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Initializing a Workspace

In order to initialize a workspace you will need to first install Bit. A Bit Workspace enables you to author and manage multiple independent components in a simple and elegant way. Bit works with Git so you can either add init a new git repo or add Bit to an existing git repo.

Quick Guide#

For those that don't like reading docs feel free to follow the quick guide at the top of each page.

  1. Start a new bit project
bit new react <my-workspace-name>
  1. Open the directory that has just been created and run bit start
cd <my-workspace-name>bit install

There are two ways you can initialize a workspace:

Option 1: Use bit new to create a React workspace#

Create a new Bit workspace for a React environment. This command will initialize a Bit Harmony workspace configured for a React environment complete with demo components and a custom env.

bit new react <my-workspace-name>
cd <my-workspace-name>bit install

Use bit new --help or bit new -h to get a list of available options for this command.

Option 2: Use bit init to initialize and manually configure your workspace#

Initialize a Bit Harmony workspace and then manually configure the environment and install any peer dependencies needed.

bit init --harmony

Once installed you should get the following message:

successfully initialized a bit workspace.

Use bit init --help or bit init -h to get a list of available options for this command.

Setting a React Environment#

Uncomment the following line in your workspace.jsonc file, to apply the React development environment on all components in this workspace.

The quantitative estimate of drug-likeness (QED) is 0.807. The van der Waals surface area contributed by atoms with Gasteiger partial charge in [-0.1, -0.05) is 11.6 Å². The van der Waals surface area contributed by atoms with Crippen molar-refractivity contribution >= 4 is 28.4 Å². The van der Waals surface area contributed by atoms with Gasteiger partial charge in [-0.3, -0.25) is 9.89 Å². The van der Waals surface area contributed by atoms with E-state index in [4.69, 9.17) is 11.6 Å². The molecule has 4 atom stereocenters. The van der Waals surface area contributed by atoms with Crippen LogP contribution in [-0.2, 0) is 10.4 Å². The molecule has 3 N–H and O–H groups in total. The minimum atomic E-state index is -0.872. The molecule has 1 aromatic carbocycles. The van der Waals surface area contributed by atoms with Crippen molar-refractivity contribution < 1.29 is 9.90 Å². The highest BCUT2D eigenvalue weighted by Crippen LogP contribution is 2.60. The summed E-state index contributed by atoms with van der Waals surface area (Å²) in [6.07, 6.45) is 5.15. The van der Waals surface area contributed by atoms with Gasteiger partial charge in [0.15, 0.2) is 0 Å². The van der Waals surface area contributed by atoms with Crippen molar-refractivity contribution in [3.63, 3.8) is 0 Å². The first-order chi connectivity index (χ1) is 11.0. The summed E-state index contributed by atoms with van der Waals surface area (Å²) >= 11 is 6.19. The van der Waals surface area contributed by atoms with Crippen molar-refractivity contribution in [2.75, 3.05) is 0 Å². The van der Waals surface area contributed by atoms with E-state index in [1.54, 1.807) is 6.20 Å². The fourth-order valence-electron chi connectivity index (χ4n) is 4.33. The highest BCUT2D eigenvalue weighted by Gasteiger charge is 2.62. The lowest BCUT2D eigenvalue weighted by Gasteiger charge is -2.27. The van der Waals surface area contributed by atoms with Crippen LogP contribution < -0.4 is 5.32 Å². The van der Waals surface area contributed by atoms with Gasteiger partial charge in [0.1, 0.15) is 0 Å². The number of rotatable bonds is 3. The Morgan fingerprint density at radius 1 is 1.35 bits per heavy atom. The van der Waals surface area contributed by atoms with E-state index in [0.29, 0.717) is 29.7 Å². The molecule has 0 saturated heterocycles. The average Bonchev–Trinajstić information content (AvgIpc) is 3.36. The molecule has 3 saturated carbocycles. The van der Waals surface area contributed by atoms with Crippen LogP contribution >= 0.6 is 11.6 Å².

"teambit.workspace/variants": {  "*": {    "teambit.react/react": { }  }}

Install React and React Dom as peer dependencies:

bit install react --type peerbit install react-dom --type peer

Created Files#

Bit creates the following files when initializing a new workspace:

  • workspace.jsonc - The workspace configuration file that sets rules and policies for the workspace and all its components.
  • .bitmap - An auto-generated mapping between tracked components in the workspace and their physical location on the file system. The file-structure of your workspace is entirely up to you.
  • .git/bit (hidden directory) - Your local scope. Where your workspace's component release versions are stored.

Committing to git#

Both the workspace.jsonc and the .bitmap should be commited to git. The .git/bit folder will be automatically ignored by git.

What's Next#

Once you have initialized a workspace, you can start creating components.